Nightlight during conflict¶
In 2019 PNGK worked with UNHabitat to develope Urban Indicators for 8 cities in Yemen. The main goal of this project was to create a user friendly interface to provide insight on the stress on urban environments in Yemen. This allows donors, governments and organizations to make more informed decisions.
Figure 1: Raw nightlight data, from February 2018 - exported as a png file - provided by NCEI.
Nightlight was one of the indicators we utilized in this project. During the course of the project, PNGK found that open-source data was readily available and decided to explore the issue further and expand this indicator into a fully fledged interactive tool.
What is a nightlight indicator?¶
Human settlements emit light during night hours. These lights can be captured by sensors on satellites. Cities, for example, provide a clearly measurable amount of light which can be easily compared over different time periods.
These measurements can give you an indication of changes in the environment of a city, including more or less usage of light, surges in light during certain periods or special events and patterns of behavior in the life of a city.
Why nightlight indicators?¶
The reality is that while nightlight as an indicator is beginning to be used in the fields of humanitarian relief, development and urban renewal, there are not many specific use cases for this type of data. PNGK is developing and disseminating this tool to allow users in different fields to consider this technology for use in their own work.
An example of how nightlight data may be relevant can be seen in several studies which suggest a strong correlation between night light output and GDP. See Henderson et. al for more information.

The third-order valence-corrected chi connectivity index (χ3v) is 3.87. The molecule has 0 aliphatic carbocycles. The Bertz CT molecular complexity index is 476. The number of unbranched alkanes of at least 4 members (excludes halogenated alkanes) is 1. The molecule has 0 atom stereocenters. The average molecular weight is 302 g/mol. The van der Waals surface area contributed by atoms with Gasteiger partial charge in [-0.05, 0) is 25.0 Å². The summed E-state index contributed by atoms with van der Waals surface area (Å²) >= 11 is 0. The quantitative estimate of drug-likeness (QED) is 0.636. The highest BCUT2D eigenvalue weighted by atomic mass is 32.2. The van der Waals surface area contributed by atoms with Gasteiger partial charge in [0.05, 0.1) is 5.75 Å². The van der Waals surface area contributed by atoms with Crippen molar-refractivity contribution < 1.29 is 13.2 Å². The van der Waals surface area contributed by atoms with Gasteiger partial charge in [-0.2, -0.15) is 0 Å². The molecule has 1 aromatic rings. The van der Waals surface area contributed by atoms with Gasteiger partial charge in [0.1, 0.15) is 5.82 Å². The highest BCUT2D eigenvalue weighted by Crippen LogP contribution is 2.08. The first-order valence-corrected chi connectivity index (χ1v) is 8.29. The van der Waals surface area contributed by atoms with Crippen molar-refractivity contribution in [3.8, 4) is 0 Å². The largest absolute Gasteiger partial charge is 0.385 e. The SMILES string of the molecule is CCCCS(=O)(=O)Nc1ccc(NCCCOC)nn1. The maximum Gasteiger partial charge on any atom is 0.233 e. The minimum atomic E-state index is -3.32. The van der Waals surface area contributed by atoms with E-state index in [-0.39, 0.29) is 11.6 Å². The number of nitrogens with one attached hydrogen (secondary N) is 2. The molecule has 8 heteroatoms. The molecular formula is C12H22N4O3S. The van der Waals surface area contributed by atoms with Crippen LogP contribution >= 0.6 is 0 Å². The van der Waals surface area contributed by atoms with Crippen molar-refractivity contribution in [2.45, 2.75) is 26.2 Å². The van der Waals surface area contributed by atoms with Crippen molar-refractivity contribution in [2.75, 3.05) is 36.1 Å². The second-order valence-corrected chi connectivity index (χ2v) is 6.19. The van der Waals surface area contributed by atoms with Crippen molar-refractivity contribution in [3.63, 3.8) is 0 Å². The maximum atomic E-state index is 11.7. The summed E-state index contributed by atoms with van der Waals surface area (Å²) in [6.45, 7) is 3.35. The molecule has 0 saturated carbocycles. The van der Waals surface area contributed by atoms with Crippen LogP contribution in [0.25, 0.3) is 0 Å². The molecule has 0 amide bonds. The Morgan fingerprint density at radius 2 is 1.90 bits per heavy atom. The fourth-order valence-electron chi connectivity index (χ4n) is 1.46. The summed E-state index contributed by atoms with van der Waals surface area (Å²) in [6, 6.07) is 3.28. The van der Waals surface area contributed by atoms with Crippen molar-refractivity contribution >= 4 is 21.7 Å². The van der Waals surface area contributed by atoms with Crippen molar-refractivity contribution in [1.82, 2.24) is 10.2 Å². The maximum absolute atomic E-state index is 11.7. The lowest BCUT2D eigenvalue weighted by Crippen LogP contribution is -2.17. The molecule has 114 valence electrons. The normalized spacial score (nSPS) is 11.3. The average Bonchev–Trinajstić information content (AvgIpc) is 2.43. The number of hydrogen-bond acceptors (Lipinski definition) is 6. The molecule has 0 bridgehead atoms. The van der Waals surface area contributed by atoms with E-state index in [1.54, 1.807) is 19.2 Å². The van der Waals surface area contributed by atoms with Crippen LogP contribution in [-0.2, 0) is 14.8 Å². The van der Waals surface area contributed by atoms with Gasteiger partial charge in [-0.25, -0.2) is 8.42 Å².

Figure 2: Syria July 2012 (left) and Syria July 2019 (right)
The figure above shows a map of nightlight in Syria in July 2012 and July 2019. Notice, for example, how much brighter Aleppo (the light produced in the top left of the map) is in 2012 prior to being significantly impacted by the conflict in Syria. Traffic travelling from Iraq on a major through eastern Syria is also gone in the July 2019 map.
How were the nightlight indicators created?¶
The Earth Observation Group, NOAA National Centers for Environmental Information (NCEI) provides monthly observations at a resolution of 15 arc-seconds, or roughly 450 by 450 meters. We took these observations and represented them in two distant manners.
We took each pixel value and represented it as a vector perpendicular to the earth’s surface. This vector is plotted on a log scale.
Figure 3: Yemen December 2012 where nightlight values are represented as vectors
Total city brightness¶
By summing each pixle value which falls in the boundary of the city we have the total light a city emits at a point in time.
Figure 4: The boundaries of Aleppo in August 2012 (left) and August 2019 (right)
We display this data as a line chart with a single observation each month. Figure 5 shows these monthly observations for Sa’ana, Yemen. We found it interesting that the yearly peaks in brightness correspond with Ramadan.
Figure 5: Monthly observation line chart highlighting Sa'ana
If you think this project is of interest or would like to discuss how this tool can be used in your field please contact PNGK!